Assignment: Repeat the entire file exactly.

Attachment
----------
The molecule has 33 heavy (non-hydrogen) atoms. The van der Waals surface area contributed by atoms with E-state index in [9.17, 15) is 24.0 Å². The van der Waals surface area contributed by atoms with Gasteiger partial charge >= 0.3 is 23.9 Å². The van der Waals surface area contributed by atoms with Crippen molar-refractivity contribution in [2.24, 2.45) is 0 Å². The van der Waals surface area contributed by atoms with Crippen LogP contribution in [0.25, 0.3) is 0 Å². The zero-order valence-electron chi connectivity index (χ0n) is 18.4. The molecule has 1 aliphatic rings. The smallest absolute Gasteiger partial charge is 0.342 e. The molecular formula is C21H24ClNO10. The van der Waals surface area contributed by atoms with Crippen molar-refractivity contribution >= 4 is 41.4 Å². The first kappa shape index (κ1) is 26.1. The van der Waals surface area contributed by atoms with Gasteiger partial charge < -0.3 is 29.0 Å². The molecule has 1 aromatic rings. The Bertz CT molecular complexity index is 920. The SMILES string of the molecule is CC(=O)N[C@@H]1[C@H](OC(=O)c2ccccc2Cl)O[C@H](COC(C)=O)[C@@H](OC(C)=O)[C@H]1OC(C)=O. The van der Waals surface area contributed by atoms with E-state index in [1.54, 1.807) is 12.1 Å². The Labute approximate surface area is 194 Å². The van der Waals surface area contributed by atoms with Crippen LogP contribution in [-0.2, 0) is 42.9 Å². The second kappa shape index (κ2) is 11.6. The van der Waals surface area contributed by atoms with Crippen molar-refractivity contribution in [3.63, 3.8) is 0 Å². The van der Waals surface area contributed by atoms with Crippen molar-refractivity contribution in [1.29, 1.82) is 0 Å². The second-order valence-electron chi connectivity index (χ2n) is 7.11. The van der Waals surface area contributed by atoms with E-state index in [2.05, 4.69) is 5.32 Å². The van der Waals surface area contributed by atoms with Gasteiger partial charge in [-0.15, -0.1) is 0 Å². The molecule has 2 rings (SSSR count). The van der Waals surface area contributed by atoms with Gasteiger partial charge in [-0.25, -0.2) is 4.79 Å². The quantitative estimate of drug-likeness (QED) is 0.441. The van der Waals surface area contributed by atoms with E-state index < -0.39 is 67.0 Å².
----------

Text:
The molecule has 33 heavy (non-hydrogen) atoms. The van der Waals surface area contributed by atoms with E-state index in [9.17, 15) is 24.0 Å². The van der Waals surface area contributed by atoms with Gasteiger partial charge >= 0.3 is 23.9 Å². The van der Waals surface area contributed by atoms with Crippen molar-refractivity contribution in [2.24, 2.45) is 0 Å². The van der Waals surface area contributed by atoms with Crippen LogP contribution in [0.25, 0.3) is 0 Å². The zero-order valence-electron chi connectivity index (χ0n) is 18.4. The molecule has 1 aliphatic rings. The smallest absolute Gasteiger partial charge is 0.342 e. The molecular formula is C21H24ClNO10. The van der Waals surface area contributed by atoms with Crippen molar-refractivity contribution >= 4 is 41.4 Å². The first kappa shape index (κ1) is 26.1. The van der Waals surface area contributed by atoms with Gasteiger partial charge < -0.3 is 29.0 Å². The molecule has 1 aromatic rings. The Bertz CT molecular complexity index is 920. The SMILES string of the molecule is CC(=O)N[C@@H]1[C@H](OC(=O)c2ccccc2Cl)O[C@H](COC(C)=O)[C@@H](OC(C)=O)[C@H]1OC(C)=O. The van der Waals surface area contributed by atoms with E-state index in [1.54, 1.807) is 12.1 Å². The Labute approximate surface area is 194 Å². The van der Waals surface area contributed by atoms with Crippen LogP contribution in [-0.2, 0) is 42.9 Å². The second kappa shape index (κ2) is 11.6. The van der Waals surface area contributed by atoms with Crippen molar-refractivity contribution in [3.63, 3.8) is 0 Å². The van der Waals surface area contributed by atoms with Crippen molar-refractivity contribution in [1.29, 1.82) is 0 Å². The second-order valence-electron chi connectivity index (χ2n) is 7.11. The van der Waals surface area contributed by atoms with E-state index in [2.05, 4.69) is 5.32 Å². The van der Waals surface area contributed by atoms with Gasteiger partial charge in [-0.15, -0.1) is 0 Å². The molecule has 2 rings (SSSR count). The van der Waals surface area contributed by atoms with Gasteiger partial charge in [-0.25, -0.2) is 4.79 Å². The quantitative estimate of drug-likeness (QED) is 0.441. The van der Waals surface area contributed by atoms with E-state index < -0.39 is 67.0 Å².